Angling for the Edgars

A new year, a new season of awards-giving. On this day, the 208th anniversary of the birth of Edgar Allan Poe, the Mystery Writers of America has announced the nominees for its 2017 Edgar Awards. These prizes honor what the MWA says are “the best in mystery fiction, non-fiction and television published or produced in 2016.” Winners will be announced and the awards presented during a banquet in New York City on April 27. Here are all of this year’s contenders:

Best Novel:
The Ex, by Alafair Burke (Harper)
Where It Hurts, by Reed Farrel Coleman (Putnam)
Jane Steele, by Lyndsay Faye (Putnam)
What Remains of Me, by Alison Gaylin (Morrow)
Before the Fall, by Noah Hawley
(Grand Central)

Best First Novel by an American Author:
Under the Harrow, by Flynn Berry (Penguin)
Dodgers, by Bill Beverly (Crown)
IQ, by Joe Ide (Mulholland)
The Drifter, by Nicholas Petrie (Putnam)
Dancing with the Tiger, by Lili Wright (Marian Wood Book/Putnam)
The Lost Girls, by Heather Young (Morrow)

Best Paperback Original:
Shot in Detroit, by Patricia Abbott (Polis)
Come Twilight, by Tyler Dilts (Thomas & Mercer)
The 7th Canon, by Robert Dugoni (Thomas & Mercer)
Rain Dogs, by Adrian McKinty (Seventh Street)
A Brilliant Death, by Robin Yocum (Seventh Street)
Heart of Stone, by James W. Ziskin (Seventh Street)

Best Fact Crime:
Morgue: A Life in Death, by Dr. Vincent DiMaio and Ron Franscell
(St. Martin’s Press)
The Lynching: The Epic Courtroom Battle that Brought Down the Klan, by Laurence Leamer (Morrow)
Pretty Jane and the Viper of Kidbrooke Lane: A True Story of Victorian Law and Disorder: The Unsolved Murder that Shocked Victorian England, by Paul Thomas Murphy (Pegasus)
While the City Slept: A Love Lost to Violence and a Young Man’s Descent into Madness, by Eli Sanders (Viking)
The Wicked Boy: The Mystery of a Victorian Child Murderer, by Kate Summerscale (Penguin Press)

Best Critical/Biographical:
Alfred Hitchcock: A Brief Life, by Peter Ackroyd (Nan A. Talese)
Encyclopedia of Nordic Crime: Works and Authors of Denmark, Finland, Iceland, Norway, and Sweden Since 1967, by Mitzi M. Brunsdale (McFarland & Company)
Shirley Jackson: A Rather Haunted Life, by Ruth Franklin (Liveright)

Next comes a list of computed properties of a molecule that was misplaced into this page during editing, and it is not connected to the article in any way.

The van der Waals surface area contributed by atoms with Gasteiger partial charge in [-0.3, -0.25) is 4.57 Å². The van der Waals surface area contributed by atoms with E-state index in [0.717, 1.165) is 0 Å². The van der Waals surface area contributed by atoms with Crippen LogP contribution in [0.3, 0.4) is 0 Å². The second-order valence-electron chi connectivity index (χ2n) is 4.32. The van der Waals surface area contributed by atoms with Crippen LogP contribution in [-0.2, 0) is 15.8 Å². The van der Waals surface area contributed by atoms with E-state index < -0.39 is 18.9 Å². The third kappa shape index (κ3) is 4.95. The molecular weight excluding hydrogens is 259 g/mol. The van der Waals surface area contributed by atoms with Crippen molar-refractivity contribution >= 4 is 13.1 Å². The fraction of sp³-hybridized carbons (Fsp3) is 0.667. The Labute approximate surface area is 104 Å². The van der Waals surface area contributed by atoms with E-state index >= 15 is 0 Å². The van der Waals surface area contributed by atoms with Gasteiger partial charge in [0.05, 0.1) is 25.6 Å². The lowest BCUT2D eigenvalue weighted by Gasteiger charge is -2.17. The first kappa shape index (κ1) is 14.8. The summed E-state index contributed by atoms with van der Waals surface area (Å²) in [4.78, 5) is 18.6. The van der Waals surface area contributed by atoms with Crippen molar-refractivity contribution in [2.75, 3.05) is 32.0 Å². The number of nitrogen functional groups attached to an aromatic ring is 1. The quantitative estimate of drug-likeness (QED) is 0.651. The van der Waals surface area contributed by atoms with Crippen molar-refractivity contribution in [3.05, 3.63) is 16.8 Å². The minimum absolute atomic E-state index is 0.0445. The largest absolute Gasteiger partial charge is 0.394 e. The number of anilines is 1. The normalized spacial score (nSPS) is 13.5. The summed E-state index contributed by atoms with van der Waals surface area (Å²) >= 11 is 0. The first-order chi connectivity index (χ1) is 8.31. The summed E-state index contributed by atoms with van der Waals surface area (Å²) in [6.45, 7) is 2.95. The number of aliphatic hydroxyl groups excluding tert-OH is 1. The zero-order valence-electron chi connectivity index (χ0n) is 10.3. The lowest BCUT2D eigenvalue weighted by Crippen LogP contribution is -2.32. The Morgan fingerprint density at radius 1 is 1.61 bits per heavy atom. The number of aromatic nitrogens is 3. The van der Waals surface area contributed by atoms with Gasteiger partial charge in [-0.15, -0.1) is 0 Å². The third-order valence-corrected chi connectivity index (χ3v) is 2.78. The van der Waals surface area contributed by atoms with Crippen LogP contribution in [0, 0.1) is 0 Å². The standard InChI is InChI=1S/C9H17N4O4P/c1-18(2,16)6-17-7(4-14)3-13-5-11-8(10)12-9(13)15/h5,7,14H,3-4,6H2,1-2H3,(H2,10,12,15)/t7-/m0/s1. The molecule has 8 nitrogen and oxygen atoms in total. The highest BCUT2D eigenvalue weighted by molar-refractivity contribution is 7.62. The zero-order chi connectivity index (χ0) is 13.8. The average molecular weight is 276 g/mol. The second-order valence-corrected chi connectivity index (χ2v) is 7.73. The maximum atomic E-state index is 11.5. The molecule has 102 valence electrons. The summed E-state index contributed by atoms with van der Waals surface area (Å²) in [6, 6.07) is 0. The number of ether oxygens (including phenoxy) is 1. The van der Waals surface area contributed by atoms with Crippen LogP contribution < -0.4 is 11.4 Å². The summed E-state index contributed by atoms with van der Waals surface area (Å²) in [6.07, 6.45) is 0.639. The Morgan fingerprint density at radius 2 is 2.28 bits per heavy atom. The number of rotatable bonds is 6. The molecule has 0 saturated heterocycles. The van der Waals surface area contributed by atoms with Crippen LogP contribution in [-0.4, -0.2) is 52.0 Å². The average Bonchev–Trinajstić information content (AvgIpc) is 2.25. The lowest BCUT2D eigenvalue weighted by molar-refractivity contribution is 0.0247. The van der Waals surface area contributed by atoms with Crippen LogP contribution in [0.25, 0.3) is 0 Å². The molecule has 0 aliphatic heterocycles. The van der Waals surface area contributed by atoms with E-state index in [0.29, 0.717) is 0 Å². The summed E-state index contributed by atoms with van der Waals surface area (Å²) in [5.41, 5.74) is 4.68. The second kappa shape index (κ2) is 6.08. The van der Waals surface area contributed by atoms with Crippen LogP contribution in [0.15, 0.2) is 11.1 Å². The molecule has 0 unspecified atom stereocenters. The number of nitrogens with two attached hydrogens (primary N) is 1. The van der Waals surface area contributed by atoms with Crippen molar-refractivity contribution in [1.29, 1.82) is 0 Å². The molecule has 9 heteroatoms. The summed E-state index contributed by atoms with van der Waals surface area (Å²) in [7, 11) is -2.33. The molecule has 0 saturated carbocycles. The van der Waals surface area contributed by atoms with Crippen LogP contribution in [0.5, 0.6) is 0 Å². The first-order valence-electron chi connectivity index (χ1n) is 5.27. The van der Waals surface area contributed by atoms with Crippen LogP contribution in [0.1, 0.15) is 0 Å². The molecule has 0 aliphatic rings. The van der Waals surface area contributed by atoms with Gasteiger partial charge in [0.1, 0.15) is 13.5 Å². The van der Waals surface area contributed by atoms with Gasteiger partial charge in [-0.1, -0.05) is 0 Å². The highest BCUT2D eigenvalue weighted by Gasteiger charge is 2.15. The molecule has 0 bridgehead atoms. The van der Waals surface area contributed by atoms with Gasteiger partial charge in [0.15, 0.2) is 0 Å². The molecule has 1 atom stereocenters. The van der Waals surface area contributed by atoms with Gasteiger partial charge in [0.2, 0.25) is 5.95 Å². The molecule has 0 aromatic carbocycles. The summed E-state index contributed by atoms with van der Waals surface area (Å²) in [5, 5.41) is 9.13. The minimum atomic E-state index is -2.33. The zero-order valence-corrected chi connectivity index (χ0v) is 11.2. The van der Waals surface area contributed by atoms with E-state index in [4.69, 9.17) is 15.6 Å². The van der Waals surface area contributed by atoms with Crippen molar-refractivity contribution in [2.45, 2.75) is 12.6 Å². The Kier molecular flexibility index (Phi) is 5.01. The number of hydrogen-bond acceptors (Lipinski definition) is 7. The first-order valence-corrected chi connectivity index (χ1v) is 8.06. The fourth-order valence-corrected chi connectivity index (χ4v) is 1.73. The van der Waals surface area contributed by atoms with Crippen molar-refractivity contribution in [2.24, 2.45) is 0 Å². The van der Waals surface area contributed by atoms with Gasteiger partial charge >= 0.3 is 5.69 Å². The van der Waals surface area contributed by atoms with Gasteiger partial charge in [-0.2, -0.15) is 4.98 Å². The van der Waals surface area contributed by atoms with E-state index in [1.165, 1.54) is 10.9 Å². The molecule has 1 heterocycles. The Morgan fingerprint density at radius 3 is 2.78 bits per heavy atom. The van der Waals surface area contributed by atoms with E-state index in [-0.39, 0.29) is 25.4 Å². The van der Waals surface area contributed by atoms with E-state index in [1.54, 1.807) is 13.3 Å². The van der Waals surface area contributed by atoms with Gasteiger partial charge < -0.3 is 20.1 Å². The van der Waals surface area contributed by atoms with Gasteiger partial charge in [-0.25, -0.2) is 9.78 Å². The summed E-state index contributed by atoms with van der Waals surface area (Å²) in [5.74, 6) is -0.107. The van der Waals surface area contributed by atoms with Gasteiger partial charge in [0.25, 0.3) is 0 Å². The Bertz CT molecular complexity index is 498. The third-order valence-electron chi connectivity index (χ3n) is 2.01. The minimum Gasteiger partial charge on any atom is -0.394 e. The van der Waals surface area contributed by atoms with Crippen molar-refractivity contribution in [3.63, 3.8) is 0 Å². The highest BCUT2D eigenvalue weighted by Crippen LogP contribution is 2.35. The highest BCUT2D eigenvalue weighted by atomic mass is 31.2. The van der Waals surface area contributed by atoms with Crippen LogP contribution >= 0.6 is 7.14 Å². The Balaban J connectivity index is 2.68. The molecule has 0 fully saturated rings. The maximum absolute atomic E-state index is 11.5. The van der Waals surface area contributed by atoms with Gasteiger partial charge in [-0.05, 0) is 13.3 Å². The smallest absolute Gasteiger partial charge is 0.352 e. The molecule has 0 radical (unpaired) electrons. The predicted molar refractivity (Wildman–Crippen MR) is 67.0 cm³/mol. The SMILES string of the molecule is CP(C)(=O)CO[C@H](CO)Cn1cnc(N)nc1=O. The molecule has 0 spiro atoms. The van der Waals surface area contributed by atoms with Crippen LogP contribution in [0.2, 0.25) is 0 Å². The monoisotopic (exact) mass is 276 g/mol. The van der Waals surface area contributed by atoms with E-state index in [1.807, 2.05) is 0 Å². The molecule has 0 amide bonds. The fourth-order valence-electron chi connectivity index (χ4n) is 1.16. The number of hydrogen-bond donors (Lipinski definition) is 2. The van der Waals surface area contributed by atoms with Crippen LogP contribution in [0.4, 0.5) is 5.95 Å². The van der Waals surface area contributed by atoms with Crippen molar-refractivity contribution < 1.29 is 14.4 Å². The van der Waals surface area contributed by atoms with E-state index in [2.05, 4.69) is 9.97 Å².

Something in the Blood: The Untold Story of Bram Stoker, the Man Who Wrote Dracula, by David J. Skal (Liveright)

Best Short Story:
“Oxford Girl,” by Megan Abbott (from Mississippi Noir,
edited by Tom Franklin; Akashic)
“A Paler Shade of Death,” by Laura Benedict (from St. Louis Noir, edited by Scott Phillips; Akashic)
“Autumn at the Automat,” by Lawrence Block (from In Sunlight or in Shadow, edited by Lawrence Block; Pegasus)
“The Music Room” by Stephen King (from In Sunlight or in Shadow)
“The Crawl Space,” by Joyce Carol Oates (Ellery Queen Mystery Magazine, September-October 2016)

Best Juvenile:
Summerlost, by Ally Condie (Dutton Books for Young Readers)
OCDaniel, by Wesley King (Paula Wiseman)
The Bad Kid, by Sarah Lariviere (Simon & Schuster Books for
Young Readers)
Some Kind of Happiness, by Claire Legrand (Simon & Schuster Books for Young Readers)
Framed! by James Ponti (Aladdin)
Things Too Huge to Fix, by Saying Sorry by Susan Vaught
(Paula Wiseman)

Best Young Adult:
Three Truths and a Lie, by Brent Hartinger (Simon Pulse)
The Girl I Used to Be, by April Henry (Henry Holt)
Girl in the Blue Coat, by Monica Hesse (Little, Brown Books for
Young Readers)
My Sister Rosa, by Justine Larbalestier (Soho Teen)
Thieving Weasels, by Billy Taylor (Dial)

Best Television Episode Teleplay:
Episode 1: “From the Ashes of Tragedy,” The People vs. O.J. Simpson: American Crime Story, teleplay by Scott Alexander and Larry Karaszewski (FX Network)
“The Abominable Bride,” Sherlock, teleplay by Mark Gatiss and Steven Moffat (Hartswood Films/Masterpiece)
Episode 1: “Dark Road,” Vera, teleplay by Martha Hillier (Acorn TV)